Instruments methods and procedures

The principles of thermal analysis and calorimeiry are described in a recent book (Haines, 2002).

All thermal analysis and calorimetry equipment available (e.g. high pressure DTA, heat flow or Calvet type calorimeters, power compensation DSC instruments) give valuable information. Even the recently introduced modulated (or alternating) differential scanning calorimetry (MDSC or ADSC) can provide useful data, especially related to Tg.

Either scanning (heating and cooling) or isothermal modes are applied. In the scanning mode, two runs are often performed to clarify whether the observed phenomena are reversible. A heating scan showing melting transitions is often followed by a cooling scan under the same conditions to evidence any hysteresis between crystallization and melting temperatures. In order to obtain measurements with high sensitivity, a Micro-DSC (with high sample amount) and/or fast scanning rates should be used. In contrast, a standard DSC (with small sample amount) and/or low heating rates is generally selected to obtain measurements with high resolution.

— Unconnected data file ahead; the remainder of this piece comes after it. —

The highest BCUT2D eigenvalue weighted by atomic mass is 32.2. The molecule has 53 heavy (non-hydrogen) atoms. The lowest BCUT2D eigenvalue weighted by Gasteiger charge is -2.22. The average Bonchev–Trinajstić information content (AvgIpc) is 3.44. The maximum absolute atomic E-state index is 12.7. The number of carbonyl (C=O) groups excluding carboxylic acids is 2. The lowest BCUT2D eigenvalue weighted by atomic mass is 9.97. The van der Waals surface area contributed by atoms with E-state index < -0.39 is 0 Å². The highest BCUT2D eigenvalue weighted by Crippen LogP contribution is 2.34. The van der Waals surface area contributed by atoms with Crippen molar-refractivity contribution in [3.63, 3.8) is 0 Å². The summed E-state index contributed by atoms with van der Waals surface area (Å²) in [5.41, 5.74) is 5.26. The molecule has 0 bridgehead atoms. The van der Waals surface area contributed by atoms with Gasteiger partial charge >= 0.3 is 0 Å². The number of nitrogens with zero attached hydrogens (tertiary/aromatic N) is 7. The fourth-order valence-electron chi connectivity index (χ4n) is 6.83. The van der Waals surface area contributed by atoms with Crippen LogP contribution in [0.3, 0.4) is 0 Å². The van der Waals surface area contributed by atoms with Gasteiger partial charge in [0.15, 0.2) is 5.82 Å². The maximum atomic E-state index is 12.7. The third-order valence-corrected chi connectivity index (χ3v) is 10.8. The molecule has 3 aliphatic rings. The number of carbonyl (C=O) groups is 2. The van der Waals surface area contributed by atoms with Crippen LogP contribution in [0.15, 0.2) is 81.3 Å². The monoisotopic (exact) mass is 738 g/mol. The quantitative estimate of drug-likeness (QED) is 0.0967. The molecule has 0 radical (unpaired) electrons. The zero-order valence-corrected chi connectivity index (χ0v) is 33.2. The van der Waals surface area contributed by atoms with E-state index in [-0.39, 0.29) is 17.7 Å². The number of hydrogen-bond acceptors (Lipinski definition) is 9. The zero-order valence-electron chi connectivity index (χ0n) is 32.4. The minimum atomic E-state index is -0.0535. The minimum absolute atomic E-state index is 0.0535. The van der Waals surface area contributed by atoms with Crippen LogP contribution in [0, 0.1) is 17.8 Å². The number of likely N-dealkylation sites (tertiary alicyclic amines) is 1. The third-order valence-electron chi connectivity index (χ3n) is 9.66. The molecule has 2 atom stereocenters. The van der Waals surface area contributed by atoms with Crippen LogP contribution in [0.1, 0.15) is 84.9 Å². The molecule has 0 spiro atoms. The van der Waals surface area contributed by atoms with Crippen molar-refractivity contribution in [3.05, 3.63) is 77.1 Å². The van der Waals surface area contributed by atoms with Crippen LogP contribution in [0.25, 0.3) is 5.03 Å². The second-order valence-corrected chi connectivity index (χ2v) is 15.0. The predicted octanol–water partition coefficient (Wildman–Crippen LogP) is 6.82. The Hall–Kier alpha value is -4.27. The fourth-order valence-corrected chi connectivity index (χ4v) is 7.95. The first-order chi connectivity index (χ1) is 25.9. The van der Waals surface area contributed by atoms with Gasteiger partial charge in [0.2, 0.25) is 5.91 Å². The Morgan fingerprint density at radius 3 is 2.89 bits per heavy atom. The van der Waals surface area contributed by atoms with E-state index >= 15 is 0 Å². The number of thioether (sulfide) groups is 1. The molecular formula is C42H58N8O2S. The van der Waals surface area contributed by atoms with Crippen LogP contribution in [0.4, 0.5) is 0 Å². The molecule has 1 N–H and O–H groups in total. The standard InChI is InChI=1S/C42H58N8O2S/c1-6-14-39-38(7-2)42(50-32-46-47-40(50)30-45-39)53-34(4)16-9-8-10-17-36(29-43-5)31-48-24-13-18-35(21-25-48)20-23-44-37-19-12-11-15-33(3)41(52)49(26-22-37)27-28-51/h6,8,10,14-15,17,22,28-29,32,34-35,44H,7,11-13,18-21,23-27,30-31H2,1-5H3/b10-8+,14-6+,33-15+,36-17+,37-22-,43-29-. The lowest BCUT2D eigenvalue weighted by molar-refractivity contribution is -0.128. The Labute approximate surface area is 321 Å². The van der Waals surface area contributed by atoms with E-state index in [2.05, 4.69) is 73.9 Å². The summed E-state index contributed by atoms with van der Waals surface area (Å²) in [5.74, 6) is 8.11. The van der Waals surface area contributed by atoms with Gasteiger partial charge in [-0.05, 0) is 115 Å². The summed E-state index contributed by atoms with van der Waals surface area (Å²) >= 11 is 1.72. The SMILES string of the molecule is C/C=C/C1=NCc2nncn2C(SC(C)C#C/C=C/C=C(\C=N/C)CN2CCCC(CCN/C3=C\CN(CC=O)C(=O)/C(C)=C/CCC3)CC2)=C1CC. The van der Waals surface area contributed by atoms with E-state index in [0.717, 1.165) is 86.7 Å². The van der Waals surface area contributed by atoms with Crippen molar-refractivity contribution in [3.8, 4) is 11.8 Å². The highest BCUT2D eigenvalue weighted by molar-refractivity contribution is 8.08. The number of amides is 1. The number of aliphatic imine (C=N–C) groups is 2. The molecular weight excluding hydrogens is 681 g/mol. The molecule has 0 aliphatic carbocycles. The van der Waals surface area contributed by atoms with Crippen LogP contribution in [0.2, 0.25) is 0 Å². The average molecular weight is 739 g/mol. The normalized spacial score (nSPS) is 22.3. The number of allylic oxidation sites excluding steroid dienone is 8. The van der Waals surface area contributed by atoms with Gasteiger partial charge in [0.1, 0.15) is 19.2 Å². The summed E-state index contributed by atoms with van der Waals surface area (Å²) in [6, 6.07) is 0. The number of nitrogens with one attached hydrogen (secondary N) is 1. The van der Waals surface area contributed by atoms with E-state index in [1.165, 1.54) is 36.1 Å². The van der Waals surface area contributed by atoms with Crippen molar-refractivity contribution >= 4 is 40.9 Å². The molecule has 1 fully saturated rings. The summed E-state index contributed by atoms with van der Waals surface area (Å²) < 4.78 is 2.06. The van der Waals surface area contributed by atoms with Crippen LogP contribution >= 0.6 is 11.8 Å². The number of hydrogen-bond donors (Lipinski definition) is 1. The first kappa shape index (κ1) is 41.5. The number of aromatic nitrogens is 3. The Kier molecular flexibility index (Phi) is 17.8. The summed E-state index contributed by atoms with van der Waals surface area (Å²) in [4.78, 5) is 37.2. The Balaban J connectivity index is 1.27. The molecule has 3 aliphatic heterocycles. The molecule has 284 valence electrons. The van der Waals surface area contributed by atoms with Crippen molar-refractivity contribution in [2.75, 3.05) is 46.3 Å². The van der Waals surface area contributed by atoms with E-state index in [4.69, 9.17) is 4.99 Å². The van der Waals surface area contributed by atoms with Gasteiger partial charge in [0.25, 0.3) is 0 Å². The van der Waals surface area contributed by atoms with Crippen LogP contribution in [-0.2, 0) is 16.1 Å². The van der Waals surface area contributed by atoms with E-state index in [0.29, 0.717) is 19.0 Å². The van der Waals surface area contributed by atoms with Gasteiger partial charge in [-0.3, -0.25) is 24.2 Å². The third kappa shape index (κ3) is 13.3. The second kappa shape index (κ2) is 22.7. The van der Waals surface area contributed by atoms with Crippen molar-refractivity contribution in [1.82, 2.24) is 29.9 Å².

For our studies on food materials we have used high pressure DTA analysis (Netzsch-Geratebau 404H, Selb, Germany), heat flow or Calvet type calorimeters, a heat flow Micro-DSC (Micro-DSC III, Setaram, Caluire, France) and standard power compensation DSCs (DSC7 and Pyris 1, Perkin Elmer, Norwalk, USA). Oxidation of lipids was studied isothermally by DSC under oxygen flow in order to have an excess of oxygen. The measurements in relation with process safety were performed on a DTA under pressure (25 bar of oxygen for example)

or with heat flow calorimeters using sealed cells. These sealed cells may be fitted with a pressure sensor in order to perform thermomanometry. For process safety research, adiabatic calorimetry (accelerating rate calorimetry or ARC, Columbia Scientific Industries, Milton Keynes, UK) was also used as it represents the worst situation if one considers thermal conditions.

Since calorimetric and thermal analysis techniques alone do not give complete information about the physicochemical properties of foods and food constituents, they are often used jointly with other analytical techniques such as X-ray diffraction (XRD), optical methods, rheological techniques such as dynamical mechanical analysis (DMA) or dynamical mechanical thermal analysis (DMTA), as well as high- and low-field nuclear magnetic resonance (NMR) spectroscopy.

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